Archive for June, 2013

Fending off attacks

Tuesday, June 18th, 2013

Dear readers,

As you may or may not have noticed, was inaccessible between Friday the 14th until Monday the 17th. The site was totally unavailable for 65 hours due to a powerful DDoS attack that knocked out my host’s cluster on which the site resides ( Downtime doesn’t affect me as a publisher: there is nothing here that is not backed up and I don’t intend to financially gain from the visitors of this site. Instead, it affects you as a reader. It affects your ability to access the information that is being spread through this domain. This is a serious attack on your right to access information freely. Therefor I would like to address how this situation will be handled to ensure that you can, at bare minimum, always access the content that I provide.

There are no restrictions that prevent search engines and other crawlers from accessing content published on this site. If it goes down you can always view the content through, for example, Google’s cache or the Internet Archive. I have also installed and configured Cloudflare, which caches and delivers content through their CDN even when the site is inaccessible. Please keep in mind that Cloudflare is an American company which by law has to co-operate with the NSA and similar organizations. If you wish to hide your activities on this site from such organizations then please use an anonymization service like IPredator or Tor.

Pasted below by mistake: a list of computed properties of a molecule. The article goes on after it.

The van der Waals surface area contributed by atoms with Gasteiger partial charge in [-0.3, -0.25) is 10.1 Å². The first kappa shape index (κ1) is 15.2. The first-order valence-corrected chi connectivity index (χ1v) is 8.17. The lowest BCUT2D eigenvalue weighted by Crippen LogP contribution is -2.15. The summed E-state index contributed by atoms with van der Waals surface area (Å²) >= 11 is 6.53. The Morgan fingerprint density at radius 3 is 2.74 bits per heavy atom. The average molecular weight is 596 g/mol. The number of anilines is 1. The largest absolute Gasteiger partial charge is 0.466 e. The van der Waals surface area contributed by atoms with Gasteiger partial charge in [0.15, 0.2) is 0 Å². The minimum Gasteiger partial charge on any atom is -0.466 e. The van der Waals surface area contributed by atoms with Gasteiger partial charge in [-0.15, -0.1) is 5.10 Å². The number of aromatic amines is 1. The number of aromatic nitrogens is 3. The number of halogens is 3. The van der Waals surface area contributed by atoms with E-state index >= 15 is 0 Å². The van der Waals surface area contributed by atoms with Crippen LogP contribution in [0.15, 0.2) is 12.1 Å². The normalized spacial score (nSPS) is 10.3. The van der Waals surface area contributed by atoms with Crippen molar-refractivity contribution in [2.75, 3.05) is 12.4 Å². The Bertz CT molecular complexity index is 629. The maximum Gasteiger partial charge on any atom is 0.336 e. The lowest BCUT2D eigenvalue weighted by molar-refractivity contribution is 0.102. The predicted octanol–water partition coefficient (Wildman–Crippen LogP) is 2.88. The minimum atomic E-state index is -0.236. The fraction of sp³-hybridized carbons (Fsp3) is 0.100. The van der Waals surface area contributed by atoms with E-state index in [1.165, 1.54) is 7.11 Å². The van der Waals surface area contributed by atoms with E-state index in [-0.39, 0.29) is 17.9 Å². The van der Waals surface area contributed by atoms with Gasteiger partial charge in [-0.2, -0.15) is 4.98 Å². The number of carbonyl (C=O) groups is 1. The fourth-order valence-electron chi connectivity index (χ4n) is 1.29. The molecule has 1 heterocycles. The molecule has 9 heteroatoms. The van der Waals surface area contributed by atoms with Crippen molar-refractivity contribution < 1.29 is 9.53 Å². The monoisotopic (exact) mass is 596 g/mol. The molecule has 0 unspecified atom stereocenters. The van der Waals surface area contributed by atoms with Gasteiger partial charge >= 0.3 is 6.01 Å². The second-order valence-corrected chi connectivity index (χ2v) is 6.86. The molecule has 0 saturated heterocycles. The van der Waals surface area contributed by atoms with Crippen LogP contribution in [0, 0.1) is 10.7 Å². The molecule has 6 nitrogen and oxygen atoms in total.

Cloudflare is the first non-Swedish service which is involved in delivering content on this site since I first put it online nearly two years ago. There are no Google Analytics or similar foreign tracking you here. My host, Binero, is a Swedish company with their servers placed in Sweden. The Flattr buttons you see all over the site are served by a Swedish company with servers in Sweden. The Creeper icon in the menu on the right side is served by a Swedish server run by a group of Swedish open source fanatics. The top domain? Swedish. You get the point.

Limiting the site to be served from within the Swedish borders has always been a conscious decision. Originally publications were mostly limited to Sweden and I didn’t want my visitors’ data to be sent to a lot of fishy people I have no idea of who they are. Later the site grew in popularity and I now have almost as many international visitors as I have Swedish.

I have to both fend off attacks and ensure acceptable performance. The site is being run with a very limited budget and implementing Cloudflare seems to be the best alternative from a both financial and performance perspective. Introducing an American company into the chain isn’t exactly my dream scenario but the availability is important for me. Unfortunately this creates a conflict with users that care about their privacy, especially around America.